Noah Basketball has teamed up with Shot Mechanics to bring you the best tips on how to hit more shots and improve your shooting game. Working together, we’ll be brining you content focused on helping you achieve the perfect shot.
What’s the secret to the perfect shot? Focusing on hitting our three key measurements:
The rim is 18 inches deep from front to back, no matter where you shoot from. Through the millions of shots we’ve tracked, we’ve found that if the ball is entering the basket at 11 inches past the front of the rim, it’s going to have the highest probability of going in every time. This number might come as a surprise to some, as intuitively it seems that the halfway point — 9 inches — would make the most sense. However, we’ve found that the combination of the right entry angle and the 11-inch mark makes for the more successful shot.
Noah researchers found that over 90% of high school athletes, over 50% of college level athletes and over 25% of professional athletes are not reaching their shooting potential. Why? They may not know the perfect shooting arc is between 45-47 degrees, and anything lower or higher drastically decreases the probability of the ball going in the hoop.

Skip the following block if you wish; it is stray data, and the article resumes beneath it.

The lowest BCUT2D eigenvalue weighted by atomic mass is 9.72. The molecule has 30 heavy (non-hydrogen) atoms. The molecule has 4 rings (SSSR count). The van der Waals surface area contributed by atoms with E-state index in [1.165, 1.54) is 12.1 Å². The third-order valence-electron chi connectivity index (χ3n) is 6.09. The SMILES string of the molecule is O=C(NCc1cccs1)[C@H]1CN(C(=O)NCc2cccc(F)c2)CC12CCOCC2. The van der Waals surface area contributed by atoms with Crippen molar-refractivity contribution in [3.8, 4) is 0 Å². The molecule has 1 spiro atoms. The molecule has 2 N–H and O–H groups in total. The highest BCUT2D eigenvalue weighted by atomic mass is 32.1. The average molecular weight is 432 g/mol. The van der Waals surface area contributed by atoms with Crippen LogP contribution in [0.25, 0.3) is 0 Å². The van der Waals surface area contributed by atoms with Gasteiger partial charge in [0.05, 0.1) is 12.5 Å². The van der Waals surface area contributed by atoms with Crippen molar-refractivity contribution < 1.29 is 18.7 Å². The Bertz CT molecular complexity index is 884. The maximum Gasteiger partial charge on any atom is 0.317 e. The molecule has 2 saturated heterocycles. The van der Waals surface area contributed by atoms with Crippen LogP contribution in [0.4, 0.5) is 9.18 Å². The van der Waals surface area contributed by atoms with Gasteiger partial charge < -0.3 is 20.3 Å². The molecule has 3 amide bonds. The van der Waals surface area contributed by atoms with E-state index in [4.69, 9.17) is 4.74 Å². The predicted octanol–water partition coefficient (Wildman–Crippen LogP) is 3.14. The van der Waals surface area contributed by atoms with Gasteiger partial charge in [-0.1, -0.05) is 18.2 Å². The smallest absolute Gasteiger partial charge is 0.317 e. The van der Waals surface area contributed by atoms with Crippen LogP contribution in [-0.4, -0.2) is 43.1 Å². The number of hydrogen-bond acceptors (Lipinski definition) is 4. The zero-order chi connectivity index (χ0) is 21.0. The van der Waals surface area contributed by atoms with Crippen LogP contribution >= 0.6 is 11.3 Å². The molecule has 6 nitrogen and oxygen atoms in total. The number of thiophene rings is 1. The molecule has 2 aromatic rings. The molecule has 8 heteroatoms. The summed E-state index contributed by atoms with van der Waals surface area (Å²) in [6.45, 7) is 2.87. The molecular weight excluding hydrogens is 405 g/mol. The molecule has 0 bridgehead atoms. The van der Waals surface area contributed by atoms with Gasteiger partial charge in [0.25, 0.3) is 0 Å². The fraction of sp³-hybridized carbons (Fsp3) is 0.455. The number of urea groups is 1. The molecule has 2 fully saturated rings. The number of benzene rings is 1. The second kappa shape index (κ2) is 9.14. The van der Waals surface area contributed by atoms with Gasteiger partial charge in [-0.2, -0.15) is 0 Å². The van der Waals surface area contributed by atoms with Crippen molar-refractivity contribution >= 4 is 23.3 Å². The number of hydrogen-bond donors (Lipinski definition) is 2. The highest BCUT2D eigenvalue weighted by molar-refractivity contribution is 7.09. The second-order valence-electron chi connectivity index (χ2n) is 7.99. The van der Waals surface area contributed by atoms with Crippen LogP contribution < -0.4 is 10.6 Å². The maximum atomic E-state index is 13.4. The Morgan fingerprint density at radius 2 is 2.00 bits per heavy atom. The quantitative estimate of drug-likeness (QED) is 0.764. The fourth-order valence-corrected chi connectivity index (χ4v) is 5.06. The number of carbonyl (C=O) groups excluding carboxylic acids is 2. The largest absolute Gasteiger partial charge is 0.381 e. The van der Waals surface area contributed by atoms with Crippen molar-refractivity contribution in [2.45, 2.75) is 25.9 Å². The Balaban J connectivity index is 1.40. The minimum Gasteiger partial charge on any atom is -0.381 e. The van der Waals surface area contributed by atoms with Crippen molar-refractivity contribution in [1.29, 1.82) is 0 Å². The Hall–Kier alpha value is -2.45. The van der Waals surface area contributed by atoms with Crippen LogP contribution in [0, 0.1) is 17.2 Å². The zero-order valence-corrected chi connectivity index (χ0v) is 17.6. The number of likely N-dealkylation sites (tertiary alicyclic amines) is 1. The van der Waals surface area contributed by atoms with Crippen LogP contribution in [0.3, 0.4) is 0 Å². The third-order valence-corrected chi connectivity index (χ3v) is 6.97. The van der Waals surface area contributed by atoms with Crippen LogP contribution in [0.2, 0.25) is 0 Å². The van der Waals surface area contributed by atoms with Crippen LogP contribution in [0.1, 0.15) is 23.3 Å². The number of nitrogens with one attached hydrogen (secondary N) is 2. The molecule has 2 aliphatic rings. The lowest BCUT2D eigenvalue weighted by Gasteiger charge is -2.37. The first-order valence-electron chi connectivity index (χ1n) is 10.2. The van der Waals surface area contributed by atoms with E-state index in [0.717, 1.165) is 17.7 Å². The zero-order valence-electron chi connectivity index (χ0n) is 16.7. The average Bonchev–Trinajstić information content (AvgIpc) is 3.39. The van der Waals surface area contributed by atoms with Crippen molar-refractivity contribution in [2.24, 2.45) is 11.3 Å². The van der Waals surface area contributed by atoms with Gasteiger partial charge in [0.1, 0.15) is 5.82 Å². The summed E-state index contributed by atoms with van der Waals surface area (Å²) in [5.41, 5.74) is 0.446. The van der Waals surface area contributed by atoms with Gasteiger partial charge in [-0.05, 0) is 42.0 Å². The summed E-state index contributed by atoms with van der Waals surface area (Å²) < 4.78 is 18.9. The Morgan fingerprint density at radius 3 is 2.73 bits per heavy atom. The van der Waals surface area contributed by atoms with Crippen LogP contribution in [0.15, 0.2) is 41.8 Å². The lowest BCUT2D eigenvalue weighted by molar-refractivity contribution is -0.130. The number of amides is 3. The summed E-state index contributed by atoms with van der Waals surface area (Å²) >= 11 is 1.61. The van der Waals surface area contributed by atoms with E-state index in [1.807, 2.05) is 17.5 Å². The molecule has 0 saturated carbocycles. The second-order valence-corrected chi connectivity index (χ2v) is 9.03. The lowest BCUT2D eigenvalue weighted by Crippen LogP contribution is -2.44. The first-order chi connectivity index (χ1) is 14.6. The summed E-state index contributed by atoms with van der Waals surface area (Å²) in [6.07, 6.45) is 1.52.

There is a misconception that the “higher the shot, the better,” but this is not necessarily true. Finding the sweet spot of 45-47 degrees will greatly increase your chances of hitting a clean, accurate shot.
Most players whose shot is off from the center tend to hit consistently left or consistently right. The tough part about this measurement is that it is hard to tell which way your shot tends to skew based on eyesight alone.
With our Noah system and Noahlytics Data Service, your shots are measured and categorized based on which side of center you’re hitting. This way, you’re able to see how often you’re missing the center and which direction your shot is taking. From there, proper adjustments can be made and progress can be tracked.
Interested to see how the Noah system can help your shot? Sign up to join one of our free webinars hosted weekly.
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